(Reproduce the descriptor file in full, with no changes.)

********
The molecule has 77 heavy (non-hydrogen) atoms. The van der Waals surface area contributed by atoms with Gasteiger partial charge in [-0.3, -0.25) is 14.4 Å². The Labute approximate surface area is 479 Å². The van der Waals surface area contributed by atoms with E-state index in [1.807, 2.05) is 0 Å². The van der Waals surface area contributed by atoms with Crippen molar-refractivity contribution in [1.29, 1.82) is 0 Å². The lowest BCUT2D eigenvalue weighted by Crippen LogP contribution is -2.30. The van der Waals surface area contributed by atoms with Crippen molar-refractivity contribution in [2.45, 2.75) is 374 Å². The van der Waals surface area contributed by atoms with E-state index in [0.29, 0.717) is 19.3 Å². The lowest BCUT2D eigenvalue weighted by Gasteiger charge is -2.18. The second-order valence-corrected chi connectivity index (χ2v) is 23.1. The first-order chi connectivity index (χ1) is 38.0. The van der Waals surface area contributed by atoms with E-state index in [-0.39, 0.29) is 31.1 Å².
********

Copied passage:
The molecule has 77 heavy (non-hydrogen) atoms. The van der Waals surface area contributed by atoms with Gasteiger partial charge in [-0.3, -0.25) is 14.4 Å². The Labute approximate surface area is 479 Å². The van der Waals surface area contributed by atoms with E-state index in [1.807, 2.05) is 0 Å². The van der Waals surface area contributed by atoms with Crippen molar-refractivity contribution in [1.29, 1.82) is 0 Å². The lowest BCUT2D eigenvalue weighted by Crippen LogP contribution is -2.30. The van der Waals surface area contributed by atoms with Crippen molar-refractivity contribution in [2.45, 2.75) is 374 Å². The van der Waals surface area contributed by atoms with E-state index in [0.29, 0.717) is 19.3 Å². The lowest BCUT2D eigenvalue weighted by Gasteiger charge is -2.18. The second-order valence-corrected chi connectivity index (χ2v) is 23.1. The first-order chi connectivity index (χ1) is 38.0. The van der Waals surface area contributed by atoms with E-state index in [-0.39, 0.29) is 31.1 Å².